"If you commit a crime of femicide, there really isn't much of a chance that you'll be convicted for it. And that's one of the reasons why we see the rates continue to be very, very high."

Alejandra Márquez, assistant professor of Spanish with a focus on gender and sexuality in Latin America and the Caribbean at Michigan State University, said the "femicide" crisis in Mexico began several decades ago and gained national attention for first time in the 1990s when hundreds of women were murdered in the Mexican border city of Ciudad Juárez.

  • Femicide figures in Mexico show the scope of violence that does not stop

"Before, there was an idea, especially in central Mexico, that 'women are killed there at the border,' but as it has spread throughout the country, it has become a phenomenon that can no longer be ignored." Marquez told CNN.

"When you're in Mexico, it's part of the daily conversation," he added.

More needs to be done in America, experts say

The disproportionate homicides of black women, the missing or murdered Indian crisis and the fatal shootings of women at Atlanta-area spas in 2021 are just a few examples of cases that could be classified as femicide, experts say.

"As a society, we have to recognize that these are not one-off deaths. In fact, they are related to patterns of male violence, and we need to think more carefully about preventing that type of violence," said Evans, the University of California academic. Emory.

An analysis of homicide data by the Violence Policy Center shows that 2,059 women were killed by men in the United States in 2020 and that 89% of them knew their attackers.

For Evans, having femicide legislation in the US would not solve the problems of toxic masculinity, patriarchy and misogyny that lead to gender violence, but the terminology could "allow us to talk about this phenomenon" and prevent it.

Laws addressing gender-based violence in the US and domestic violence tracking mechanisms exist, but they are not perfect.

  • America's gun epidemic is deadlier than ever, and there are wide disparities in who dies

Federal hate crime law covers violent or property crimes motivated, at least in part, by bias against race, religion, disability, sexual orientation, ethnicity, gender, or gender identity.

At the state level, the definition of a hate crime varies, and several states do not cover gender-based bias.

Earlier this year, federal lawmakers reauthorized the Violence Against Women Act.

This law is intended to protect and support survivors of domestic violence, sexual assault, and stalking, all of which are documented precursors to femicide.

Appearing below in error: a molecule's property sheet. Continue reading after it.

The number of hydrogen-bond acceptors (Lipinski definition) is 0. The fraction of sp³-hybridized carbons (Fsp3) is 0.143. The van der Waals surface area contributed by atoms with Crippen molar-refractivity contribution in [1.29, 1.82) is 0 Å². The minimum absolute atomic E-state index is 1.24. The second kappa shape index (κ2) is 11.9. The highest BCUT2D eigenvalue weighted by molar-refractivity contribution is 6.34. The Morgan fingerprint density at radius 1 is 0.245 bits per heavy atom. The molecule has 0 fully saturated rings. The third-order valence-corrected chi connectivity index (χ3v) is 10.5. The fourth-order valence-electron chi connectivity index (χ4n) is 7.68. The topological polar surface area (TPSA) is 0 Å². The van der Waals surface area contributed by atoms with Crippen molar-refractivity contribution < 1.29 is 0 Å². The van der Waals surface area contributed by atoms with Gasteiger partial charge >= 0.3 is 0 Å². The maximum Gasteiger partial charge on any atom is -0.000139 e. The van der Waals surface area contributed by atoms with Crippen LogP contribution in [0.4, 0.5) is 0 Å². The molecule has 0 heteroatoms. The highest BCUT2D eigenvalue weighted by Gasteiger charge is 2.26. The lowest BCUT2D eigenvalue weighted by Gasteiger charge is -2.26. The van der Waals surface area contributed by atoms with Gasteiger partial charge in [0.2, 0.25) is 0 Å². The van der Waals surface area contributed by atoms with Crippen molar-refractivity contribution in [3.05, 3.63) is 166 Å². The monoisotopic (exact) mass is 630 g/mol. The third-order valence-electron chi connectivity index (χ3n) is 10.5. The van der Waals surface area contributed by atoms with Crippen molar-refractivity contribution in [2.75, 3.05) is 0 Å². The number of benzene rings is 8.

During a ceremony in March to celebrate the passage of the law, President Joe Biden said more needs to be done to address the problem.

"No one, regardless of gender or sexual orientation, should be abused. Period. And if they do, they should have the services and support they need to get through it. And we're not going to rest."

Gender violence is a global problem

An estimated 81,100 women and girls around the world were intentionally killed last year, and about 56% of them were killed by their partners or family members, according to a UN report released last week.

It is difficult to describe the full extent of gender-based violence, according to the report, because approximately 4 out of 10 murders reported by authorities "do not have contextual information that would allow them to be identified and counted as gender-related killings."

"These rates are alarmingly high, as we can see; however, that is the tip of the iceberg," said Kalliopi Mingeirou, head of the Ending Violence Against Women Section at UN Women, one of the entities that compiled the data. report.

Mingeirou said that when a femicide is not legally classified for what it is, the police cannot properly investigate.

Other challenges to stop and prevent femicides are the lack of resources and training of the authorities that must apply the laws.

"What women and girls around the world deserve is to have a world that respects their choices, that respects their rights," Mingeirou said.

"We need to have equal rights. We have the paramount right to be free from violence, because if we are free from violence and harassment, we can achieve, and we can thrive in this world."

Femicides Mexico

Source: cnnespanol